DSLR - Computer Definition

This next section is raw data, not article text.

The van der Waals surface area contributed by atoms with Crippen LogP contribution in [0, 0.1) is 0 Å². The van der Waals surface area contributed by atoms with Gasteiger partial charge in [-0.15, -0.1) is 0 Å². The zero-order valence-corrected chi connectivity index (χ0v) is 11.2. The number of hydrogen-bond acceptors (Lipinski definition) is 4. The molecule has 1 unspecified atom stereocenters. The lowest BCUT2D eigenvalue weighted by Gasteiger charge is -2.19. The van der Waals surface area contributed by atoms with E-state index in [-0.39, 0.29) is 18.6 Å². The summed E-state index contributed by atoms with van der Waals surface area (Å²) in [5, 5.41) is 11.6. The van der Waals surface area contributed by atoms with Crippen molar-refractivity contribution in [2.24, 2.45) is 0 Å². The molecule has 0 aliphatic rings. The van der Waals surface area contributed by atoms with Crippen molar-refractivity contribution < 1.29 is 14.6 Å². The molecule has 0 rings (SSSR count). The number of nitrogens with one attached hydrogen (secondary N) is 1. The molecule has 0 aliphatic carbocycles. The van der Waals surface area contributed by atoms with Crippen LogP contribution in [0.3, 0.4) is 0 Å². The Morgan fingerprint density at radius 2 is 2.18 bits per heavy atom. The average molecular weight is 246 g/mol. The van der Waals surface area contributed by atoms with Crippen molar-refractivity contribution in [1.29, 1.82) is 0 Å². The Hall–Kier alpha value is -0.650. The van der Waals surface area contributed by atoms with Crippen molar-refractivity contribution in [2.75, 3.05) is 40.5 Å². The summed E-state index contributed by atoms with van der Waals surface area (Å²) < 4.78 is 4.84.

(Digital Single Lens Reflex) A digital still image camera that uses a single lens reflex (SLR) mechanism. Most professional cameras have been single lens reflex, although analog film until digital SLRs emerged in the early 1990s. Following are the two major differences between DSLRs and standard digital cameras. Removable Lenses No single lens can handle every photographic requirement, and SLR cameras have always used removable lenses. A wide variety of lenses are available for each camera system, and many lenses that fit 35mm film SLRs also fit digital SLRs. However, the CCD or CMOS sensor in all but high-end digital SLRs is generally not as large as a 35mm frame, and 35mm lenses produce different focal lengths (see crop factor). See CCD sensor and CMOS sensor. Through the Lens In an SLR, the photographer sees the image through the actual picture lens. To compose the picture, a mirror reflects the light from the lens to the viewfinder. When the picture is taken, the mirror momentarily flips out of the way to allow the light to pass through the lens diaphragm to the CCD or CMOS sensor (or to film in analog SLRs). Through-the-lens viewing enables precise manual focusing because tiny LCD screens do not have sufficient resolution. In addition, holding the viewfinder against the face helps steady it. The LCD screen in early DSLRs was used to review the recorded image, not to preview the picture before shooting. In 2006, Olympus introduced the first DSLR with a "live preview LCD," and other camera vendors followed. See mirrorless camera, viewfinder, digital camera and Four Thirds system.